I held her little five-month-old body and rocked her back and forth in the darkness of our spare bedroom, singing Amazing Grace and trying to comfort her while giving her sixteen year old mom a break to eat dinner and take a shower. Her body was hot with fever and her wheezing cough spoke loudly that this was serious. Over and over again she was at the point of sleep only to be awakened by another coughing spell, leaving her breathless.
Her whimpers broke my heart.
As I tried to comfort the mom, just a kid herself, I felt helpless. I didn’t have medicine to treat her baby girl. All I could do was some essential oil treatments to hopefully help her breath better throughout the night until we could get her to the clinic first thing in the morning.
There were dozens of children in their village two days up river with these same symptoms, they told me. Several had died.
Nothing prepares you for this part of missions.
Every day my heart breaks for the hurting, lost, hopeless.
I look into Maricleine’s big brown eyes and wonder if she will ever fully heal. After all, she can never un-see the things hersix-year-old eyes have seen.
I break up another fight between two eight-year-old girls who never get along and I know that they are fighting because they’ve been raised in fend-for-yourself homes and taught that you lie to get what you want or to keep from getting beaten again.
Richard comes home on the moto one night while little four-year-old Frankie yells to him, “I’m hungry!” It’s almost 9pm and he still hasn’t had dinner and probably won’t.
I walk down the street with Maricleine and her big sister Mariclea and they see their mom walking down the street. They call to her, excitedly. She barely gives them a glance. “Where is she going?” I ask. To the trash to find them some clothes, they tell me. Not because they don’t have money for clothes, but because their money is better spent on alcohol and partying.
I sit at the hospital with a Ticuna Indian friend as she prepares to welcome a sweet baby girl. I can’t figure out why she and her husband don’t seem the slightest bit excited. I find out later it’s because they’re embarrassed to be having another child. It was just an “indiscretion” and every one they know tells them they should have never had this baby. Another baby born with no one on its side.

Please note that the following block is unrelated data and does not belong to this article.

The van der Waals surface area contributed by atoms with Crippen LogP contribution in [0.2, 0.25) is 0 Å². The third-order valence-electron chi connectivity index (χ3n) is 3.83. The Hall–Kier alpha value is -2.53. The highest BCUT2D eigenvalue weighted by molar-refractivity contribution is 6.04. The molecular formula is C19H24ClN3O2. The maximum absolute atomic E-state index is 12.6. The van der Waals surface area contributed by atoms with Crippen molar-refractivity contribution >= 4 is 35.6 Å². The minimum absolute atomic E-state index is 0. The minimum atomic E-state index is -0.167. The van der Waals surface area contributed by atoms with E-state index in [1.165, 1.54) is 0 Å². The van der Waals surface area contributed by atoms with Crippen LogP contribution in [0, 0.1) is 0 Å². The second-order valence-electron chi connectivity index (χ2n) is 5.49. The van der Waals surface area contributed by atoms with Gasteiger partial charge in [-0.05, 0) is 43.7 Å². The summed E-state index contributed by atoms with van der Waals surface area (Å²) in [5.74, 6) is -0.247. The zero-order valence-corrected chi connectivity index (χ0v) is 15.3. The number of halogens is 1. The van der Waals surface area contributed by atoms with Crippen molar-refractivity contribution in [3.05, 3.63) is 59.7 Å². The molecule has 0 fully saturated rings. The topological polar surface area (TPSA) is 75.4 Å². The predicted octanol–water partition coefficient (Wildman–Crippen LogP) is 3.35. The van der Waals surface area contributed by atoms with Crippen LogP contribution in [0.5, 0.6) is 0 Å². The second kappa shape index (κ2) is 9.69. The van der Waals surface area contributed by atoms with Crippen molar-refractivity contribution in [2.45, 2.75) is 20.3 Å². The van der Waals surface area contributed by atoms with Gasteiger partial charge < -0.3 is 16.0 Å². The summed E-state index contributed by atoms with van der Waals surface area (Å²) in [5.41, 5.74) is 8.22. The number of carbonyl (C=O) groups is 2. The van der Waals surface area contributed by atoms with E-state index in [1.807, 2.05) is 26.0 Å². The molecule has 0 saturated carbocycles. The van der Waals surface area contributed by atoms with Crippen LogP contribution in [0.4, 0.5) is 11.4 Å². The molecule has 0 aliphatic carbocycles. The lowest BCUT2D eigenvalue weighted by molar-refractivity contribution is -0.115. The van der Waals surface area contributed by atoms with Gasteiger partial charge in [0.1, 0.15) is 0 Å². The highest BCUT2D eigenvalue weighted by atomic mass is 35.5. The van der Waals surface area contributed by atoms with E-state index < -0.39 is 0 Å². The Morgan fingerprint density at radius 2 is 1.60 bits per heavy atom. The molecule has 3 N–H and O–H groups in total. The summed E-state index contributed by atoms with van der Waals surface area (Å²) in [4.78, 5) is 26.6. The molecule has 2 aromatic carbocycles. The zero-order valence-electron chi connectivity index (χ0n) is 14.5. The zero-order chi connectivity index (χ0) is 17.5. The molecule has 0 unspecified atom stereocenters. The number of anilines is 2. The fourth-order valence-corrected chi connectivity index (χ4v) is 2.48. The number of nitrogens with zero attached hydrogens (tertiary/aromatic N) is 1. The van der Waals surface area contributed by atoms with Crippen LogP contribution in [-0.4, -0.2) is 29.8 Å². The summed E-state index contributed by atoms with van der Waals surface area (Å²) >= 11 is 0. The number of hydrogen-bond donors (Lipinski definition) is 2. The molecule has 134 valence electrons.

Maricleine’s two year old brother, Alonzinho, shows up completely naked just about every day now because his clothes are all dirty and his mom never washes them. His hair, full of lice, has never been cut and he pees wherever he happens to be standing at the moment. He only knows a few words. His four and five year old siblings take care of him.
Every day it’s story after story.
Every day we remind ourselves that we weren’t called to do it all—we can’t do it all.
Instead we do what we can. We clothe the little bums, brush the rotted-out teeth, feed the hungry bellies, speak love to the hurting hearts, bring food and treatment three times a day to the sick father with TB, rock the crying baby, plan to drill the wells to bring clean water, raise funds to train more young men from the uncontacted regions, all the while sharing Christ through every aspect and opportunity that prevents itself.
But most of all, we pray.
We pray because there are so many bellies out there going hungry and kids that need clothes and teeth that will rot out and hearts that may never know true Love and men, women, and children who will die from preventable and treatable diseases.... but we know the Ultimate Provider and Healer.
We pray because we are human and sometimes we just want to say, “Forget it!” and walk away because we feel alone and drained. Sometimes we don’t love like we should and we react in frustration and we choose not to give mercy..... but oh how good it is that His mercy is new every day.
We pray because the needs are tremendous and the workers are oh so very few... but we know the Lord of the Harvest.
We pray because there are so many projects on our hearts to reach more and more and a million dollars would only scratch the surface... but we know the God who owns the cattle on a thousand hills and to Him a million dollars is mere numbers.
We pray because we could never do enough to save them all, but Christ already did enough to save them all.
Please pray with us. We’re all in this together.